So you’re a certified yoga teacher, now what?


14 September 2017

Rumour has it Melbourne has more Yoga studios and teachers than any other city in the world. Competition can be tough and getting a start as a Yoga teacher can be daunting. It looked so easy when you were ‘just’ a student right!

As I write this I’ve currently taken time out from teaching as my ‘day job’ has taken off so to speak, and any time I’m not at work I need to spend with my children who are still so young and growing up fast. As Quentin Bryce said, “You can have it all, but not all at once.”

If I could go back in time to those first few months as a new teacher, this is what I’d tell myself. When I return to teaching, which I hope I will one day, I may just pause to reflect on these words too.

Be realistic

The established Yoga studios with some of the most sought after teachers will want you to get some experience under your belt before taking you on board. But new studios and gyms may be more accommodating of new teachers.

Start small

Teaching one class per week at the beginning will take all week to prepare, particularly if you’re juggling another job and other responsibilities on top of teaching. A new sequence, playlist, philosophy, theming and cues to coordinate and memorise is time consuming and not something that can be rushed.

In order to practice, grow and become confident getting your words out, I found teaching three classes a week as a new teacher was ideal. This was on top of full time work and parenting three young children. Any less and I felt out of practice, any more and I felt overwhelmed.

Keep it simple

There’s no need to overcomplicate the sequence. For Vinyasa and Slow Flow classes, I recommend teaching the same flow sequence in the beginning and adding to it week by week. The start and end of your classes can change completely week by week. Stick to what you’re confident at teaching to avoid confusing yourself and your students.

We all make mistakes

If you make a mistake, apologise, laugh it off then move on. It shows you’re human and imperfect as well. Your students usually won’t notice anyway.

Get out of your own way

After I’d been teaching for about six months I suddenly had a confidence crisis where I felt I didn’t belong and I’d never amount to anything as a teacher. Everyone starts off somewhere. If you love what you do stick with it. Accept the first six months will be a steep learning curve and avoid comparing your beginning to someone else’s middle.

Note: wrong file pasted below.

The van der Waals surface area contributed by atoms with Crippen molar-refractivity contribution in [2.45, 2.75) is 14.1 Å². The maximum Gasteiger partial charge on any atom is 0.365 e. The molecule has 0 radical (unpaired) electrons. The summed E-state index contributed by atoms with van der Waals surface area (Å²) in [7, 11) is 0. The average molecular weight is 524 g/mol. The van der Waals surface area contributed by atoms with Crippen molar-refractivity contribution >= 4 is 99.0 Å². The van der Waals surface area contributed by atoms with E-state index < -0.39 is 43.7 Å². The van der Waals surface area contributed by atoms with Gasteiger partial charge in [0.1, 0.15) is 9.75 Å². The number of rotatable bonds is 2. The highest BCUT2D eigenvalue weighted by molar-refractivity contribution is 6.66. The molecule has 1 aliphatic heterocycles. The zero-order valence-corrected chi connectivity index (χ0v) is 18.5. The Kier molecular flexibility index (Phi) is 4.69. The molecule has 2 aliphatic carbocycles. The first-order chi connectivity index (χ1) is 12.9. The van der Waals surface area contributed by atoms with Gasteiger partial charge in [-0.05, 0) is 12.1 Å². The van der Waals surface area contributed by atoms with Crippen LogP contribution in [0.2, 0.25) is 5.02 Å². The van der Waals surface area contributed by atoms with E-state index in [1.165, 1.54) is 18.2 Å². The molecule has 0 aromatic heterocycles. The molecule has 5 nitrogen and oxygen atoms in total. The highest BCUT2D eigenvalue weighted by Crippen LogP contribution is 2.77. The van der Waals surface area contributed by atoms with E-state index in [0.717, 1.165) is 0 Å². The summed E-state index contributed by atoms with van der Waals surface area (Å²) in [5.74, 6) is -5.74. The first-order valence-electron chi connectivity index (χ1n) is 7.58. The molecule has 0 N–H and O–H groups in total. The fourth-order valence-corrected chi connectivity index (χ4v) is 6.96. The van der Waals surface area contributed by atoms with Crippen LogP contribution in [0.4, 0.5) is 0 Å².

Don’t get hung-up on the good or bad

Sometimes you”ll receive some great feedback from students, other times barely a thank you. One of my teachers gave me some great advice not to get hung up on the good or the bad classes, as well as the good, bad or lack of feedback. If you positively affect one student in your class, then you’ve done a great job. Not everyone is going to like you as a person, let alone a teacher. Chronic people pleasers take note.

Be professional

Present well, provide great customer service to your students, invoice on time, be early to your classes, respond to communication from your manager promptly and provide plenty of notice for covers required. If you’re working for a small business, you’re dealing with someone’s livelihood so be respectful and professional.

Continue to learn

Immerse yourself in Yoga as a way of life by continuing to learn and share what you learn with your students. Attend workshops, read books, take courses in person and online, follow people on social media, listen to podcasts and connect with other Yoga teachers. There is a wealth of information available to us and a lot at no cost.


Connect with your students. Make them feel special. Let the know you are grateful for the opportunity to teach them. Check in with any injuries to protect them and yourself. You may find the connection exhausting at the start, but as with many care-related professions you will learn how to care but not become drained by it.

Put yourself out there

We live in an online world. While it’s not essential, a great social media profile or following could be the edge that gets your foot in the door for a teaching gig. It took me a long time to embrace my public profile on social media because I’m not comfortable being the centre of attention. Then I realised it didn’t have to be all about me. It’s about finding your niche – maybe you’re talented at drawing mandalas, a great cook, a beautiful writer or have a skill for contextualising ancient yoga philosophies.

You are privileged

It is an absolute privilege to teach Yoga. Your students’ physical, mental and spiritual wellbeing is in your hands so treat your craft like it is sacred. Aim to be your best every class. Get out of your way and believe you’ve got what it takes.

Good luck.

If you have any experiences to share or tips for new teachers, please comment below. We’d love to hear.


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